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Keanu Reeves

Film Review: Glaring Lack of Originality Handicaps ‘The Bad Batch’

Bad Batch, The

CHICAGO – Dystopia has been dissed out. Mining the negative vibe future world can’t seem to touch the rich creative vein any more and the reserves seem dry. Writer/director Ana Lily Amirpour may have an element within her interpretation that is hard core, but it’s not enough to understand the overall vision of her tomorrow world, except that we’re all part of “The Bad Batch.”

Interview, Audio: Director Ana Lily Amirpour Stirs up ‘The Bad Batch’

CHICAGO – The dystopia – or negative future world – is a genre staple, from “Soylent Green” to “Max Max.” The latest film to ponder the possibilities is “The Bad Batch,” from writer/director Ana Lily Amirpour. This is her sophomore feature, after “A Girl Walks Home Alone at Night,” and features Suki Waterhouse in the lead role.

Film Review: ‘John Wick: Chapter 2’ Adds Artistry to Mass Murder

CHICAGO – It takes a special kind of film that enthralls the audience so much that they stop caring about the body count and are more concerned with the main character running out of bullets. “John Wick: Chapter 2” offers the same cathartic effect as watching a Nazi get punched but in an infinitely more picturesque package.

Film Review: Beauty Becomes Beastly in Uneven ‘The Neon Demon’

CHICAGO – “The Neon Demon” is definitely worth seeing, if only to create an understanding as to what you think beauty is, but the film suffers in its last quarter by taking a turn towards horror. This mix of decisions by director Nicolas Winding Refn (“Drive”) is audacious and maddening.

Interview: Elle Fanning, Nicolas Winding Refn on ‘The Neon Demon’

CHICAGO – The contemplation of beauty gets a little more truth in a new film by Nicolas Winding Refn (“Drive”) entitled “The Neon Demon.” It features Elle Fanning as Jesse, a naive girl who wants to break into the world of modeling, and does so in an unexpected way. The symbolic film has both strange drama and touches of horror.

Film Review: Keanu Reeves in Ludicrous Premise as ‘John Wick’

CHICAGO – Keanu Reeves has been in a lot of dogs over the years, but rarely has he left such a high body count while avenging one of them. “John Wick” is a brutal revenge thriller where Reeves is a ex-mob enforcer who goes on a murderous rampage leaving blood on every doorstep to avenge the death of his dog.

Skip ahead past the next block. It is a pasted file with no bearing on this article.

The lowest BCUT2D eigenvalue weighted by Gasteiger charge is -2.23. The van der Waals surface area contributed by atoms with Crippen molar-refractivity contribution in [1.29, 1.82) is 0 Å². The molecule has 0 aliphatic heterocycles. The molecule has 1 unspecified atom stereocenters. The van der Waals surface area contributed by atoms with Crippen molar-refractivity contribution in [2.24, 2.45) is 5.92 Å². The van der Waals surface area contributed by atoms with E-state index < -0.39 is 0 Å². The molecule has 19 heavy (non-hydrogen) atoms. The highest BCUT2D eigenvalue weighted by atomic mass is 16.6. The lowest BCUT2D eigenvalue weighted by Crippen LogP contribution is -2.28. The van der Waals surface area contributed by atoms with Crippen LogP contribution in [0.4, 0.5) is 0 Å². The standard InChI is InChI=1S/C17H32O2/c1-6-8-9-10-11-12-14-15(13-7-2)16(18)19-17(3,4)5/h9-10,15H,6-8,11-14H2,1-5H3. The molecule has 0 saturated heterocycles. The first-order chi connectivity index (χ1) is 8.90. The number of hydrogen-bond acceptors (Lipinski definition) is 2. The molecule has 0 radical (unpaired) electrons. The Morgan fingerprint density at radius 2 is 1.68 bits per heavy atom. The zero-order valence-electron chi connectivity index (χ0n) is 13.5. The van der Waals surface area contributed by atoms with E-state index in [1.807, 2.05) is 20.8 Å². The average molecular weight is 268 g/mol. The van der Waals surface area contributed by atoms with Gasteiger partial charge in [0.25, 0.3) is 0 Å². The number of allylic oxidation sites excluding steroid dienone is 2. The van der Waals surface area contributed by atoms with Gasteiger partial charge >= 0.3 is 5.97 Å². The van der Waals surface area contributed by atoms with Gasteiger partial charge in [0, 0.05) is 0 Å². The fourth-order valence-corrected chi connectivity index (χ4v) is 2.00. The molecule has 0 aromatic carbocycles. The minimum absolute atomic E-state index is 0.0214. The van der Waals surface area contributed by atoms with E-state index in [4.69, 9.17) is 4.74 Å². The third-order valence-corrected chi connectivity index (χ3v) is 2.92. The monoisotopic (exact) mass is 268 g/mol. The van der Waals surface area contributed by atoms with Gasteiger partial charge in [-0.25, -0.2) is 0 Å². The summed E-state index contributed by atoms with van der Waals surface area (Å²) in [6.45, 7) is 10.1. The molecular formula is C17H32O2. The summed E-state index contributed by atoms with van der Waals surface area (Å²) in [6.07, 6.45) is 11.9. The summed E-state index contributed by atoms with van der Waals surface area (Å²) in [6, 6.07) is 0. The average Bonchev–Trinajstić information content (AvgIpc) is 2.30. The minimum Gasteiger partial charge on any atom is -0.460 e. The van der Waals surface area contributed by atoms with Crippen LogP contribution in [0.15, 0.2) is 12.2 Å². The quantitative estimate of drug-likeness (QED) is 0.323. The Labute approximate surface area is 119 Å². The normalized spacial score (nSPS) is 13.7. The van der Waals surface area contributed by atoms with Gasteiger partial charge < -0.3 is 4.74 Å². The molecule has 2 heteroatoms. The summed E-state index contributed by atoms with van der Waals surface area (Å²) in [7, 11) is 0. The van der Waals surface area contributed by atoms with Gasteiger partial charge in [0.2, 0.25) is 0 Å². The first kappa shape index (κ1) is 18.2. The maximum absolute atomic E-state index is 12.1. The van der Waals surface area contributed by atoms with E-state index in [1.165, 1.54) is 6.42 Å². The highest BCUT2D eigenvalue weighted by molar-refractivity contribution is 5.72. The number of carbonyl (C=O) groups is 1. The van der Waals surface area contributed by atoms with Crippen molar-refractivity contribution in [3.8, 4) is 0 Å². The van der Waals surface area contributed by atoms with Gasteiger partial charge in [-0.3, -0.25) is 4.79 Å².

Blu-ray Review: 2013 Hollywood Disaster ‘47 Ronin’ Rescued by Mediocrity

47 Ronin with Keanu Reeves

CHICAGO – If you’ve ever wondered what the difference is between a director and a producer, let “47 Ronin” explain how the hierarchy of creativity hinders the evolution of even the most straightforward-sounding pitches. “47 Ronin” is the type of samurai movie set in Japan that features native actors speaking only English, while Keanu Reeves stars as an outsider clearly plunked into the picture for stateside star power.

HollywoodChicago.com Hookup: 5 ‘47 Ronin’ Blu-ray Combo Packs with Keanu Reeves

CHICAGO – In the latest HollywoodChicago.com Hookup: Combo Pack with our unique social giveaway technology, we have 5 free Blu-ray and DVD combo packs up for grabs for the home entertainment release of the new visually stunning 3D film “47 Ronin” starring Keanu Reeves!

Blu-ray Review: ‘Bill & Ted’s Excellent Adventure’ Still Rules

Bill & Ted's Excellent Adventure

CHICAGO – How much do I love “Bill & Ted’s Excellent Adventure”? Many of my fantasy sports teams over the years have been named Wild Stallyns, after the fictional rock band fronted by the title characters. That’s how much. I adored this movie when I was a teenager upon its first release and the movie still has such a joyful energy that is so commonly missing from modern comedies. It may be dumb fun but it’s infectiously so.

Film Review: Influential Filmmakers Discuss Digital Revolution in ‘Side by Side’

CHICAGO – We are at the tipping point of a technology that has been used for a hundred years to capture the moving image. Shooting on film is going away as more and more filmmakers use digital technology to tell their stories. How does this change the art form? Is it a creative new landscape or the death of something important?

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